By Tom Harper
directed by Frank Zappa
at the Emory Cinema
“What we got to do is grow.”
“Yeah, macrobiotic diets and tie-dye shirts.”
If, fourty years from now, my grandchildren come and ask me what movie they should see to understand what the 1971 primitives were really like, I think I tell them to see 200 Motels. Woodstock was too wholesome, the music, the people, even the mud. Altamont was much the same except that it included the violence and frustration bubbling at the edges. Motels is the real Woodstock of Frank Zappa’s mind. And though “we’re all doing our best to deny it,” a lot of the things in Zappa’s head are typical of what’s in a lot of our heads.
200 Motels takes the drug, rock, youth culture and magnifies it. Most basically, it’s an almost totally sexist movie. Women are 90% sex objects, nothing more, “I want to fuck the harpist.” “shove it up her.” “all the hot juicy ....” “come sit on my face,” and “all rock musicians are looking for pussy.” The women in the movie are into the same thing. “I know what lie’s got in his pants,” “rock stars are all the same, they drool on you,” and “oooh, thinking about perversions gets me all hot.” And. Motels doesn’t deal with Gay people but it talks about “faggots” a lot.
But, 200 Motels shows how ridiculous and self-defeating it is to think and act like that. At first you laugh, but as the movie goes on you start to get angry at the characters acting like that. And I think that is what Zappa intends. It makes you want to do something about it.
It is liberation in that the sexism is out front where we can try to start dealing with it. I think Zappa breaks some ground, much like Henry Miller did twenty twenty years ago, using words and ideas we all see and hear every day in our life but never see or hear in books and in theaters. Motels doesn’t tell things “like they should be,” but like they are.
I suppose the problem is whether or not 200 Motels makes a statement about what it shows. I think it does. It doesn’t put a flashing neon arrow pointing to the words of the statement, “we’re sexist, racist, prejudiced, selfish, stoned-out-of-our-gourd people.” But the first step toward changing that is to see ourselves. Motels is the mind and world which has greatly shaped our generation. It is a proper study of that mind and world. It’s a movie with all our foibles and failures in plain view. And with a sense of humor.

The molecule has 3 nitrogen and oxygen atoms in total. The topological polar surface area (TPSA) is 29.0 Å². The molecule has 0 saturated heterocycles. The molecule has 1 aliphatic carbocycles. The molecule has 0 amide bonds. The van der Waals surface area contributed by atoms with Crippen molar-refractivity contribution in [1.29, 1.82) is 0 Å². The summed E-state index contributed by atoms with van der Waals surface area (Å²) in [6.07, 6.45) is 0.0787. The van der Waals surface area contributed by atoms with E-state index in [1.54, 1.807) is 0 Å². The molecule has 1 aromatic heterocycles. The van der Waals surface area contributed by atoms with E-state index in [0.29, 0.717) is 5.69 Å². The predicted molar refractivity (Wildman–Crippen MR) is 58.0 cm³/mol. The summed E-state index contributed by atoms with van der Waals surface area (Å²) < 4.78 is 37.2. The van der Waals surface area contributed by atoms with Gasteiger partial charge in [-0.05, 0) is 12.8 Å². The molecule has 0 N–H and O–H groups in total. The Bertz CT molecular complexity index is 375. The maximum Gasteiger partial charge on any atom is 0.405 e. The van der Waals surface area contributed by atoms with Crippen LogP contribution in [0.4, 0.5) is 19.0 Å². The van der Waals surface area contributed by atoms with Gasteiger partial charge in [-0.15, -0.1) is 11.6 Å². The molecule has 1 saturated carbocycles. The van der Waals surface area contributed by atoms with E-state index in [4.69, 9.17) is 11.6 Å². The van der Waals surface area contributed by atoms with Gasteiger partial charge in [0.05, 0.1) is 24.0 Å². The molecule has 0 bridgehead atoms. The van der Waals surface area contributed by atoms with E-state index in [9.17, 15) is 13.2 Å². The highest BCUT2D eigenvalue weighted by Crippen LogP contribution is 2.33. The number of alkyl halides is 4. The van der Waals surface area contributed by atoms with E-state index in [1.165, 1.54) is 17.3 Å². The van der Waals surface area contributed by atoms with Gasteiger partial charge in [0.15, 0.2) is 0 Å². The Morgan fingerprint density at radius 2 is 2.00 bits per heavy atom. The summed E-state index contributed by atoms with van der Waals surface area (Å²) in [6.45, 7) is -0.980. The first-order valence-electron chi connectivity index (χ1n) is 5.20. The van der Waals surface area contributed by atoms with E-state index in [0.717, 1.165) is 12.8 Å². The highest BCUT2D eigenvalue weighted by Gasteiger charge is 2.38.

I frankly can’t quite figure out what kind, but Frank Zappa is some kind of genius. Theodore Bikel is the emcee. “Bohannah.” “Muhammad.” “Opel the hot bitch,” the “devil,” and lots of ther names, with a smoking brief case and a McDonald’s hamburger. Ringo Stari plays Frank Zappa amd a “tan dwarf” with a smoking Aladdin’s lamp. “Burton the Redneck” is. And everybody is freaked out. There is fantastic music and sound made by lots of people, all the rock instruments, and an orchestra. There is film on film, double and triple exposures. fast cuts, rest periods of burlesque jokes and stunts and occasionally almost cries for help.
My first reaction was to really like 200 Motels. Next I got a little mad and frustrated at the blantant mindlessness as I said. I give Zappa enough credit to think he intended it that way. Finally, I thought it was about a half an hour too long but definitely a movie to see.
One more thing which really made me mad. As the final credits were flashing on the screen a cop with glistening gun walked by in front of the screen and stood down front. I call that intimidation (Pam’s first reaction was to hide her popcorn box, to make sure he didn’t get her for littering), and that is the first time in my life I’ve ever seen a cop do that at a movie theatre. I guess it’s just another step towards having a cop in every living room.
Read by OCR software. If you spot errors, let me know afka (at) afka.net